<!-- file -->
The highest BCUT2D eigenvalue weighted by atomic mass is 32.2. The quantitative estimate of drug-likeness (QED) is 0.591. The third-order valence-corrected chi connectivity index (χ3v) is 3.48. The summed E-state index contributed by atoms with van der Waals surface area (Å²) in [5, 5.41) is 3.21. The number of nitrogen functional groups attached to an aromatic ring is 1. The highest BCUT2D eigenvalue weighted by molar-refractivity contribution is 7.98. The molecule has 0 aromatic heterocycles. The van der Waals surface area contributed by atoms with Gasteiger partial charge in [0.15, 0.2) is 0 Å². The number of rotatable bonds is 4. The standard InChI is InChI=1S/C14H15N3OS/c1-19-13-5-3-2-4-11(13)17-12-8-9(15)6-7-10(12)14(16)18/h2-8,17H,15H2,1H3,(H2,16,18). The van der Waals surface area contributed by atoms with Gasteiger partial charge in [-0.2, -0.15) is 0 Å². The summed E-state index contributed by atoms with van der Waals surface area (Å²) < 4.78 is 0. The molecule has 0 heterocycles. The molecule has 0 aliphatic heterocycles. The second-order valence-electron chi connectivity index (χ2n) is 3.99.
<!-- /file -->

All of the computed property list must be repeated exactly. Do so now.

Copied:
The highest BCUT2D eigenvalue weighted by atomic mass is 32.2. The quantitative estimate of drug-likeness (QED) is 0.591. The third-order valence-corrected chi connectivity index (χ3v) is 3.48. The summed E-state index contributed by atoms with van der Waals surface area (Å²) in [5, 5.41) is 3.21. The number of nitrogen functional groups attached to an aromatic ring is 1. The highest BCUT2D eigenvalue weighted by molar-refractivity contribution is 7.98. The molecule has 0 aromatic heterocycles. The van der Waals surface area contributed by atoms with Gasteiger partial charge in [0.15, 0.2) is 0 Å². The number of rotatable bonds is 4. The standard InChI is InChI=1S/C14H15N3OS/c1-19-13-5-3-2-4-11(13)17-12-8-9(15)6-7-10(12)14(16)18/h2-8,17H,15H2,1H3,(H2,16,18). The van der Waals surface area contributed by atoms with Gasteiger partial charge in [-0.2, -0.15) is 0 Å². The summed E-state index contributed by atoms with van der Waals surface area (Å²) < 4.78 is 0. The molecule has 0 heterocycles. The molecule has 0 aliphatic heterocycles. The second-order valence-electron chi connectivity index (χ2n) is 3.99.